Try a plan for a few days and see how you feel, but bear in mind it may take weeks for your body to adapt to the new nutrition rules. If you experience any unpleasant side effects — hunger and irritability don’t count — consult your doctor. 

If you are the kind of person who thinks they can cram in as many calories as possible to offset the fasting period, look elsewhere for a weight-loss program. 

Is it safe?

Intermittent fasting is not inherently risky, as long as you are generally in good health, but talk to your doctor first. 

If you have diabetes, are pregnant or breastfeeding, or have special dietary needs, intermittent fasting is not for you. It is not advised for people who are prone to eating disorders and adolescents should avoid it, too, as they are in an active growth stage.

Is it for me? 

Some people find it easier to maintain than a calorie-controlled diet. It is more convenient, as you don’t have to think so much about meal portions, and your prep and cooking time will be reduced just by following the plan. Some research has shown that while intermittent fasting can benefit people who are overweight or obese, it may lead to mood changes, fatigue, tension and overeating on non-fasting days among people who are of normal weight.

The appeal for some is that intermittent fasting can become more a way of a life than a diet that has to be observed, and so it helps them maintain their healthy weight in the long term. On the other hand, you may find it too difficult to go regularly without food and it’s easy to cheat. In one study, participants consumed 14% more food than usual when they knew their calorie intake was going to be severely restricted the following day.

Fasting plans 

This is not an exhaustive list but here are some of the most popular intermittent-fasting plans:

Fast for 12 hours
This is probably the easiest to maintain if you include your seven or eight hours of sleep in the fasting period, such as between 6 pm and 6 am.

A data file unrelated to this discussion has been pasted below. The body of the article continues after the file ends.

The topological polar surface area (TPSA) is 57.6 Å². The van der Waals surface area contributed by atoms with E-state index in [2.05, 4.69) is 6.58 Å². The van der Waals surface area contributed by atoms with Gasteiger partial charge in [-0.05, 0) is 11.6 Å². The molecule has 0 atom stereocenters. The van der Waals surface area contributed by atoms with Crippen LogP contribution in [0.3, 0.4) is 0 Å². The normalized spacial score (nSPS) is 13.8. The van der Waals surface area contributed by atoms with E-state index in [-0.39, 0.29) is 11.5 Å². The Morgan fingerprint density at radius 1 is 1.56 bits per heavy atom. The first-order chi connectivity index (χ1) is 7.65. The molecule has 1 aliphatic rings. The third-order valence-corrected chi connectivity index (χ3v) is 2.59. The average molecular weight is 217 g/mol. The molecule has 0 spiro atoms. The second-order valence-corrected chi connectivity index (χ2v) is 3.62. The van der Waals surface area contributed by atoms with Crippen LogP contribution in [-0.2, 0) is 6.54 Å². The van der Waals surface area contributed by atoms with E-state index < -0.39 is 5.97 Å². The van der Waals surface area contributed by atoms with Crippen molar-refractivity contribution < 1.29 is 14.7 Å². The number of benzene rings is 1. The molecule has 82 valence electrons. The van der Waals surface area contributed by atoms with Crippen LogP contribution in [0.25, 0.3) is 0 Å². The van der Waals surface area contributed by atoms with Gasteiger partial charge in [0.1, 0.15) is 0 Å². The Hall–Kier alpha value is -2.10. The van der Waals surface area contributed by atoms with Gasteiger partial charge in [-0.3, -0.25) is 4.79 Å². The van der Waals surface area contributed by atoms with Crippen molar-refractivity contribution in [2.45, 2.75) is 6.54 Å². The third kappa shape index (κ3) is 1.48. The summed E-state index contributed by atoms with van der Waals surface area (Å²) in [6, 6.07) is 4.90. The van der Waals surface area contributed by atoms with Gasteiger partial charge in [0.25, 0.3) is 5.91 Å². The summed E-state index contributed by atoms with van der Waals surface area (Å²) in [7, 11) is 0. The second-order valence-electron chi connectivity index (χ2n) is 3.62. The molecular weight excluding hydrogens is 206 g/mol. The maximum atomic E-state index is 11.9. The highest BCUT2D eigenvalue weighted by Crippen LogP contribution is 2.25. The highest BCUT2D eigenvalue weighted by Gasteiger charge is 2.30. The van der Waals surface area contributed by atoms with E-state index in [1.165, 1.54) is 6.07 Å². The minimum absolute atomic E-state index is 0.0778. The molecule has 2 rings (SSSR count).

16 hours

You restrict your eating to one eight-hour period in the day. Many people choose 7 am-3 pm or noon to 8 pm as their windows, but experiment to see what works best for you.

Eat Stop Eat

This version was developed by Canadian Brad Pilon when he was a graduate student. It involves fasting for 24 hours (over two days – noon to noon, for example) once or twice a week. A key part of this plan is that you eat at some point every day. He also says some resistance training is needed if any such plan is to work. “You must challenge your muscles at least twice a week,” he says on his website


This one involves restricting yourself to 500 calories (women) or 600 calories (men) two days a week. You choose which two, but it’s best to leave at least one day between fasting days, to ensure you keep up your energy levels and don’t get an insatiable desire for sugary, fatty fast food. Michael Mosley, the man behind 5:2, has now evolved the plan: The New 5:2 limits your daily intake to 800 calories twice a week, and a low-carb Mediterranean-style diet at all other times.

Whichever one you choose, be sensible. It may work for you, or it may be something you cannot maintain. Whichever plan you choose, you will need to eat well and get as much exercise as you can to get the greatest benefits.

John Carroll

John is a writer and editor based in London. He was worked for magazines such as Runner’s World, Men’s Health, Women’s Health and Cosmopolitan. A keen runner, what he lacks in ability he makes up for with enthusiasm and excuses.